Skyring's Reviews > There Will Be Time

There Will Be Time by Poul Anderson
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's review
May 08, 12

Read from May 01 to 08, 2012

Perhaps the forerunner for The Time Traveller's Wife, time travel in this universe requires no machinery or calculations, just an inbuilt ability to travel. With complete control however, rather than randomly. Just like walking or breathing, and you go on until you run out of puff.

Also in common with the later novel, time travel cannot change history. If a thing is done, it is done forever. I like that, although a generation of science fiction writers had fun with the paradoxes of being your own grandfather or stopping Lee Harvey Oswald or whatever. This model imposes a discipline on the writer, who has to keep track of his characters through time and space and through the progress of his story, ensuring that secrets are not inadvertently revealed before or after the dramatic moment arrives. If the character knows how it all works out, then how does the writer keep a straight face at the tricky bits? Or what's to prevent the protagonist from simply skipping ahead to learn how he should handle his various crises?

The discovery of time travel by Havig, the protagonist, is a delightful episode, which also introduces the narrator, a small town doctor, into the story. Nice device, by the way, as the doctor, a remote relative of a science fiction author, anchors the progression of the plot for the reader. Havig visits the doctor at various stages to describe his progress and to explain the complicated bits.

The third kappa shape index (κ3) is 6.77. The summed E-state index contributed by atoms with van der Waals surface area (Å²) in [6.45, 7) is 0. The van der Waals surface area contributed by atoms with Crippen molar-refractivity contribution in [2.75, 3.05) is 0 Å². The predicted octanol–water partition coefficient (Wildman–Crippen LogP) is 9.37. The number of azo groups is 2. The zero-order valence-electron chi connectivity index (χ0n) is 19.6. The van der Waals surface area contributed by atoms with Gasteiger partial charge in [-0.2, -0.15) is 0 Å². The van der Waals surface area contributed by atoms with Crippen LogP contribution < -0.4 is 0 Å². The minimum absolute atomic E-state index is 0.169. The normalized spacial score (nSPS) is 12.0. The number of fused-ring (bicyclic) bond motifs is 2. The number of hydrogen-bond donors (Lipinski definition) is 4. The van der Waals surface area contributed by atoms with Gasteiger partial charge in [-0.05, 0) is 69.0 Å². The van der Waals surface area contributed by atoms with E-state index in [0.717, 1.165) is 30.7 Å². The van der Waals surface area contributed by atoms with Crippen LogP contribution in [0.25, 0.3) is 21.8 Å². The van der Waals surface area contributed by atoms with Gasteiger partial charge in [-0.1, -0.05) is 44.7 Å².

There's a need for this, because the plot shuttles through time and space, moving from rural America to medieval Istanbul, a post apocalyptic future and further, much further in both directions. It's complex, and the characters come and go, meeting each other - and themselves - at various points in future and past.

Poul Anderson is a marvel at this sort of thing. He tells the old story of a man facing horrific peril and the chance of love, and he pushes us into contemplating what is evil and what is good across cultures and eras. What do we really want and need, and what is best for humanity?

It's a thoughtful book, and I enjoyed it immensely. However, I do wish it hadn't been quite so complex as it ducked around. I felt at points that I could have done with some sort of map to work out who was when and where was why. And stuff like that.

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